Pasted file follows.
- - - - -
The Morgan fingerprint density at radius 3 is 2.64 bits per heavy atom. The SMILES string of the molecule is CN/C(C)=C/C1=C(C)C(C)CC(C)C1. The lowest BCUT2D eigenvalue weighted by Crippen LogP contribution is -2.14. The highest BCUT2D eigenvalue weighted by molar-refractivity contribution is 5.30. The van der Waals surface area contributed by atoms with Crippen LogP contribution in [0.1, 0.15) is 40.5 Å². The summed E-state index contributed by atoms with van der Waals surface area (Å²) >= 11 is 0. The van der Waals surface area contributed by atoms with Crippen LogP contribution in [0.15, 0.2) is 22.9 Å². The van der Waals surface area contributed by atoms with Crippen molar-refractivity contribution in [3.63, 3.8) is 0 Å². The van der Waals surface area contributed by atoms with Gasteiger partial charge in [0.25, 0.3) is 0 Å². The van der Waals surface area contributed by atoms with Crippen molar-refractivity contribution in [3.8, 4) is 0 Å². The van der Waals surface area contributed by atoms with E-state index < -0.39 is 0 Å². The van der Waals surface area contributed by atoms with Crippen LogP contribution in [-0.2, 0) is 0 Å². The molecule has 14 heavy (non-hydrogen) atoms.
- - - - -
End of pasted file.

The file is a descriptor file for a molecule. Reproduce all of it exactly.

The Morgan fingerprint density at radius 3 is 2.64 bits per heavy atom. The SMILES string of the molecule is CN/C(C)=C/C1=C(C)C(C)CC(C)C1. The lowest BCUT2D eigenvalue weighted by Crippen LogP contribution is -2.14. The highest BCUT2D eigenvalue weighted by molar-refractivity contribution is 5.30. The van der Waals surface area contributed by atoms with Crippen LogP contribution in [0.1, 0.15) is 40.5 Å². The summed E-state index contributed by atoms with van der Waals surface area (Å²) >= 11 is 0. The van der Waals surface area contributed by atoms with Crippen LogP contribution in [0.15, 0.2) is 22.9 Å². The van der Waals surface area contributed by atoms with Crippen molar-refractivity contribution in [3.63, 3.8) is 0 Å². The van der Waals surface area contributed by atoms with Gasteiger partial charge in [0.25, 0.3) is 0 Å². The van der Waals surface area contributed by atoms with Crippen molar-refractivity contribution in [3.8, 4) is 0 Å². The van der Waals surface area contributed by atoms with E-state index < -0.39 is 0 Å². The van der Waals surface area contributed by atoms with Crippen LogP contribution in [-0.2, 0) is 0 Å². The molecule has 14 heavy (non-hydrogen) atoms.